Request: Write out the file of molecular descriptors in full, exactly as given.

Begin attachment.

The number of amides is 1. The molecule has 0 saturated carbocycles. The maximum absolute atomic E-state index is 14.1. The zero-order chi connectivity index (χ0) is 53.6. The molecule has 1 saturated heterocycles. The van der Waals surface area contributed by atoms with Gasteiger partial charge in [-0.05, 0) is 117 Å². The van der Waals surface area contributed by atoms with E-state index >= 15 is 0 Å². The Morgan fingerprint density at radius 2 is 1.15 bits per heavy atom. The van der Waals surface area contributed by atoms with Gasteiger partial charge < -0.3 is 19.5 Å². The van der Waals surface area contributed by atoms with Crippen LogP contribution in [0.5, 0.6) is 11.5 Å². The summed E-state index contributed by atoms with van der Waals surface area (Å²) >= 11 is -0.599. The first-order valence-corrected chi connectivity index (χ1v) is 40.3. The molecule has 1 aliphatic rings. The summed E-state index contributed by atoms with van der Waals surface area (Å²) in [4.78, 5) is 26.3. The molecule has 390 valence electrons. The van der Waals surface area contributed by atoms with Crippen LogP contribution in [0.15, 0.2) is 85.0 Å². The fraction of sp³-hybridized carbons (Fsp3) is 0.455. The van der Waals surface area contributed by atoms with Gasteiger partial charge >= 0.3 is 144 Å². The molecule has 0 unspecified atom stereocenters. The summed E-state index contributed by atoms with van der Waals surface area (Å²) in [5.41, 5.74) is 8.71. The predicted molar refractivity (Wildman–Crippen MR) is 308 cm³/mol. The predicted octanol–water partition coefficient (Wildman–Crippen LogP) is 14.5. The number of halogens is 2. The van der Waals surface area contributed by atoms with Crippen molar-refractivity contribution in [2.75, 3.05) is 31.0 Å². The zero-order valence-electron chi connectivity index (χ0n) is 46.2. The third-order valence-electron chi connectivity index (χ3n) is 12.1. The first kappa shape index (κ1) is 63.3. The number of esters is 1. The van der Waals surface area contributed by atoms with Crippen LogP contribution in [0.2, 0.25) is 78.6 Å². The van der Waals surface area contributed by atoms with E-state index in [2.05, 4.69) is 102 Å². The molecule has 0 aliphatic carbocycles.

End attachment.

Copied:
The number of amides is 1. The molecule has 0 saturated carbocycles. The maximum absolute atomic E-state index is 14.1. The zero-order chi connectivity index (χ0) is 53.6. The molecule has 1 saturated heterocycles. The van der Waals surface area contributed by atoms with Gasteiger partial charge in [-0.05, 0) is 117 Å². The van der Waals surface area contributed by atoms with E-state index >= 15 is 0 Å². The Morgan fingerprint density at radius 2 is 1.15 bits per heavy atom. The van der Waals surface area contributed by atoms with Gasteiger partial charge < -0.3 is 19.5 Å². The van der Waals surface area contributed by atoms with Crippen LogP contribution in [0.5, 0.6) is 11.5 Å². The summed E-state index contributed by atoms with van der Waals surface area (Å²) >= 11 is -0.599. The first-order valence-corrected chi connectivity index (χ1v) is 40.3. The molecule has 1 aliphatic rings. The summed E-state index contributed by atoms with van der Waals surface area (Å²) in [4.78, 5) is 26.3. The molecule has 390 valence electrons. The van der Waals surface area contributed by atoms with Crippen LogP contribution in [0.15, 0.2) is 85.0 Å². The fraction of sp³-hybridized carbons (Fsp3) is 0.455. The van der Waals surface area contributed by atoms with Gasteiger partial charge >= 0.3 is 144 Å². The molecule has 0 unspecified atom stereocenters. The summed E-state index contributed by atoms with van der Waals surface area (Å²) in [5.41, 5.74) is 8.71. The predicted molar refractivity (Wildman–Crippen MR) is 308 cm³/mol. The predicted octanol–water partition coefficient (Wildman–Crippen LogP) is 14.5. The number of halogens is 2. The van der Waals surface area contributed by atoms with Crippen molar-refractivity contribution in [2.75, 3.05) is 31.0 Å². The zero-order valence-electron chi connectivity index (χ0n) is 46.2. The third-order valence-electron chi connectivity index (χ3n) is 12.1. The first kappa shape index (κ1) is 63.3. The number of esters is 1. The van der Waals surface area contributed by atoms with Crippen LogP contribution in [0.2, 0.25) is 78.6 Å². The van der Waals surface area contributed by atoms with E-state index in [2.05, 4.69) is 102 Å². The molecule has 0 aliphatic carbocycles.